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ACP Receives Federal Grant Aimed at Transforming Health Care Practices
Funding allows College to create clinician networks to improve care while reducing costs
A project proposed by the American College of Physicians to help transform clinical practices so that patient outcomes improve and costs go down has been awarded a four-year, $2.9 million grant from the Centers for Medicare & Medicaid Services.
The grant to ACP is part of CMS's Transforming Clinical Practices Initiative, which awarded $685 million to 39 national and regional health care networks and organizations across the country. The College's grant money will fund the recruitment of practices to join 29 peer-to-peer support networks, the development of tools to help support the practice transformation process and the dissemination of lessons learned from the initiative to prepare clinicians to participate in value-based payment models. Network participants will include primary and secondary physicians, nurse practitioners, physician assistants, clinical pharmacists and their practices.
ACP has received $870,000 for the first year, said Dr. Daisy Smith, director of clinical program development and senior physician educator for ACP in Philadelphia and principal investigator on the grant.
The project is closely aligned with the patient-centered medical home concept, where a primary care team oversees a patient's care, and with ACP's High Value Care initiative, which educates and encourages physicians to provide the best possible care to their patients while reducing unnecessary costs to the health care system, Smith said. For the project, ACP will work closely with five key partners, she said: the National Partnership for Women and Families, the Institute for Patient- and Family-Centered Care, the American Board of Internal Medicine, the Stanford Clinical Excellence Research Center and ACP's chapters.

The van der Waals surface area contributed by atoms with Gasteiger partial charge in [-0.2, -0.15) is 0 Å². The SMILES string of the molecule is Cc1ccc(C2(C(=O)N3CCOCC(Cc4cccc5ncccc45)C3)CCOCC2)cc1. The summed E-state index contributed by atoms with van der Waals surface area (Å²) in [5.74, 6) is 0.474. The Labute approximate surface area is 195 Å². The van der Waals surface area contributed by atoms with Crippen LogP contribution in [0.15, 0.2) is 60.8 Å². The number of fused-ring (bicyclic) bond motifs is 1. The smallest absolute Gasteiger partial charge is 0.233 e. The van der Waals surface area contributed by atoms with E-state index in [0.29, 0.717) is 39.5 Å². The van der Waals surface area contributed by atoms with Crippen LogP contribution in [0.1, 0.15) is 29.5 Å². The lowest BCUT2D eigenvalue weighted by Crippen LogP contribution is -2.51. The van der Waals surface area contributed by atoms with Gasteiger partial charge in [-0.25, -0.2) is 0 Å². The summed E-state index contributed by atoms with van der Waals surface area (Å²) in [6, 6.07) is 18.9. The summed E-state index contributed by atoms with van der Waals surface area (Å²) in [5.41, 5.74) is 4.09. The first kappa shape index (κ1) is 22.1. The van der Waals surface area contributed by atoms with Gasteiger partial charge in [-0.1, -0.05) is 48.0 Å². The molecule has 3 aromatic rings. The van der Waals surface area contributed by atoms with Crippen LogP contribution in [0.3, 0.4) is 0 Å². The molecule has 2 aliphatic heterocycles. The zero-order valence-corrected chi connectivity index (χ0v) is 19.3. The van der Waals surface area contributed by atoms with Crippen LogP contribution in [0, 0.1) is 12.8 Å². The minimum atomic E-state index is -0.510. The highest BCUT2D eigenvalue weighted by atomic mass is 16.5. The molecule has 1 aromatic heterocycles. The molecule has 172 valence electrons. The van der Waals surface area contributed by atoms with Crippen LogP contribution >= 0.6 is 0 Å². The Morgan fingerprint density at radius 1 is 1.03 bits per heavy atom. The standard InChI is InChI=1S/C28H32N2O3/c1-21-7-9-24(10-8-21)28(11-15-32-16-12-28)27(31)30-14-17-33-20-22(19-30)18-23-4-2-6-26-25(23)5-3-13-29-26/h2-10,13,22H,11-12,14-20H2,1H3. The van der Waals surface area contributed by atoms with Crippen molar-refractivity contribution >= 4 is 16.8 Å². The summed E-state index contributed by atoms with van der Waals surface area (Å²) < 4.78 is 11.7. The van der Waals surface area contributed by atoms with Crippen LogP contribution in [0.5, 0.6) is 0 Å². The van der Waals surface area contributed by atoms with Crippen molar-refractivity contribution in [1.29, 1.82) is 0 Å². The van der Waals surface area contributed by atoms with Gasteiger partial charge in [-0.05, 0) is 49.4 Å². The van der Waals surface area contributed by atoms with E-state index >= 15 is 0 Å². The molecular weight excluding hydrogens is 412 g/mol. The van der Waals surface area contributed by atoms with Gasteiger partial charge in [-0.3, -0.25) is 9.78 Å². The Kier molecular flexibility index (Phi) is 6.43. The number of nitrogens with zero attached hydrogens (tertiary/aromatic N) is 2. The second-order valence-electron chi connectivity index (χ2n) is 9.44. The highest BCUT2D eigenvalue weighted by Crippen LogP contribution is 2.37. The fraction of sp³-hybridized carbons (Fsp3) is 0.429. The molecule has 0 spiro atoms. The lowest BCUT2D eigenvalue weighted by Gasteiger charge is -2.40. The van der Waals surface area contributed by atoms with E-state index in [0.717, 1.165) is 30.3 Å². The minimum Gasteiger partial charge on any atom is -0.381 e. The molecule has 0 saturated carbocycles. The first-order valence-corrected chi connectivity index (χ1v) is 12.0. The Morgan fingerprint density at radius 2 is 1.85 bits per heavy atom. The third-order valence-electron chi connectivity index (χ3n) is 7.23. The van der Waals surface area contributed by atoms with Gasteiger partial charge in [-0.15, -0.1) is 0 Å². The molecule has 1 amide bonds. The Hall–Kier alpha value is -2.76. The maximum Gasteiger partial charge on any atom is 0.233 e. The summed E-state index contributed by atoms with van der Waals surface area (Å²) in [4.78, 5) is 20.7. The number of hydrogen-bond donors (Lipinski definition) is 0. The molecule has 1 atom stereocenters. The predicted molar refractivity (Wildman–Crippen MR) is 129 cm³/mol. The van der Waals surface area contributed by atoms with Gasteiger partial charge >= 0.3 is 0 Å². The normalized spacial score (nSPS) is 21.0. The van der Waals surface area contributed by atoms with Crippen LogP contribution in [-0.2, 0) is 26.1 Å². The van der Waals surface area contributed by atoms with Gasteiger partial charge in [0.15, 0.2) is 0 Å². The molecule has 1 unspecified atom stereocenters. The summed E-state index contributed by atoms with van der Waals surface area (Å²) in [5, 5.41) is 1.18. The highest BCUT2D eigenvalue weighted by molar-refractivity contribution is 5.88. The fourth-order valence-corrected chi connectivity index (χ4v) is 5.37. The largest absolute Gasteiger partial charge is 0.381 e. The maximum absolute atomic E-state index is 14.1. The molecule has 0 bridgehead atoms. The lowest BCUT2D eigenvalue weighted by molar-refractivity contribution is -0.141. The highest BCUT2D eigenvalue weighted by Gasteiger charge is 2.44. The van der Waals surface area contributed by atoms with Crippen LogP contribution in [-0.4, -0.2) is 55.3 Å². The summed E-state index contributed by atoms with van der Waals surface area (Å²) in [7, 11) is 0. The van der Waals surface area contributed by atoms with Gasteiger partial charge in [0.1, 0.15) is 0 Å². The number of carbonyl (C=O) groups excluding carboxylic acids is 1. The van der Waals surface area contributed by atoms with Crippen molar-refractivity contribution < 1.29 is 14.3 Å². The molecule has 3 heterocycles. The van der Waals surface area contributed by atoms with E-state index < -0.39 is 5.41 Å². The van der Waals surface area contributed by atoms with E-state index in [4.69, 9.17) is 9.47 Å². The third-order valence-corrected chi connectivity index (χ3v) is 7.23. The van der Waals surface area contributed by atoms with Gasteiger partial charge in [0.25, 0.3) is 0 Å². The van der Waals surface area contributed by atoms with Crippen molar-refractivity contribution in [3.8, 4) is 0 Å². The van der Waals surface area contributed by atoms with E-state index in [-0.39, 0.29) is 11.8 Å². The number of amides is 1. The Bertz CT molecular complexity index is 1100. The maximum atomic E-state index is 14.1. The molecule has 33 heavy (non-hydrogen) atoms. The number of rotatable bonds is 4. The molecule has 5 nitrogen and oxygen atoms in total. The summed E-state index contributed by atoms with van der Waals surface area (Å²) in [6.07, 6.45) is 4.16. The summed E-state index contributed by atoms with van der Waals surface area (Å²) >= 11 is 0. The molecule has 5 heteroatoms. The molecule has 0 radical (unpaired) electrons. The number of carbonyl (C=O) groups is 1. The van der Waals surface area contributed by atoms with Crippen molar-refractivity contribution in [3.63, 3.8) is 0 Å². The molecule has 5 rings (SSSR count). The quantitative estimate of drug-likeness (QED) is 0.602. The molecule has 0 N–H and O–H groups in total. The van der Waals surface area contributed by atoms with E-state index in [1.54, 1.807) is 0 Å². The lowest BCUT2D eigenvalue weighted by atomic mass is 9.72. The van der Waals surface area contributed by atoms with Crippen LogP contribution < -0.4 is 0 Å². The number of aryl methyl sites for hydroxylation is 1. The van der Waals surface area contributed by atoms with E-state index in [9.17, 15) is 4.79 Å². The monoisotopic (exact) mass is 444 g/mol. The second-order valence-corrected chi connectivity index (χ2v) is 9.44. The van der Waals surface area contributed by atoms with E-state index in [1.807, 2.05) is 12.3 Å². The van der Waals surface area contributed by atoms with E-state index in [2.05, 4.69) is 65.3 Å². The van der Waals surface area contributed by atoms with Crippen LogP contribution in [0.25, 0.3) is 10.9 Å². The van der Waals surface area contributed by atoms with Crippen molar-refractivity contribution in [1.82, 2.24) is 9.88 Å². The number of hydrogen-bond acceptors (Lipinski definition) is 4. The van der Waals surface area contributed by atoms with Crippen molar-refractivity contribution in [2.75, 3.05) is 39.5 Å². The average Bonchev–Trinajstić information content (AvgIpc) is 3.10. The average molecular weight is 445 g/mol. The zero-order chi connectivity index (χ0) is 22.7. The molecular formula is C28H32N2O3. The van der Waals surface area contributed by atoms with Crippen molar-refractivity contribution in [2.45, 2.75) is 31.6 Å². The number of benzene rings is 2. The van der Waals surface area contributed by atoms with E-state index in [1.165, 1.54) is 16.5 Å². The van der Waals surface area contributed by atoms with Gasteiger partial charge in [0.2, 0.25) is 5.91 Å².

"We're eager to begin recruiting clinicians and practices to participate in these 29 practice transformation networks," Smith said. Essentially, she and her colleagues are serving as matchmakers for ACP members and academic internal medicine practices that are interested in practice transformation by connecting them with local transformation networks.
Exactly how each practice will improve quality of care, increase patients' access to information and reduce costs is largely up to them, she said. "They are charged with innovating to deliver better outcomes, and ACP is developing a suite of tools they can choose from to help them reach this goal," Smith said. "There is a big push that these innovations reach smaller rural communities and the underserved."
ACP will use the grant money to enhance ACP Practice Advisor, an online tool that helps physician practices assess any gaps in their practices and then helps them improve patient care, organization and workflow. The plan is to build seven new patient-centered modules specifically to help participating clinicians meet the initiative's phases of transformation and associated milestones.
"The first four modules will be built this year and are aimed at improving patient access and care coordination, as well as avoiding over-testing and over-treating and improving medication adherence," she said. "In year two, new modules will address improving patient experience and engagement and advance health care planning."
Interested physicians and practices can schedule a practice biopsy with ACP Practice Advisor, Smith said. This exercise will allow clinicians to essentially diagnose where they are and develop a game plan for where they need to be to transform their practice, she explained.
The team from Stanford's Clinical Excellence Research Center has created a mathematical model to help track and quantify cost savings associated with the initiative.
The stakes are high, Smith said.
"At the end of four years, we want to be supporting 30,000 clinicians to actively participate in practice transformation, whether by using ACP's Practice Advisor or direct participation in one of the networks, reach 200,000 clinicians annually with messaging from the initiative, including lessons learned and best practices, and translate the efforts into a savings of $1 billion over four years," she said.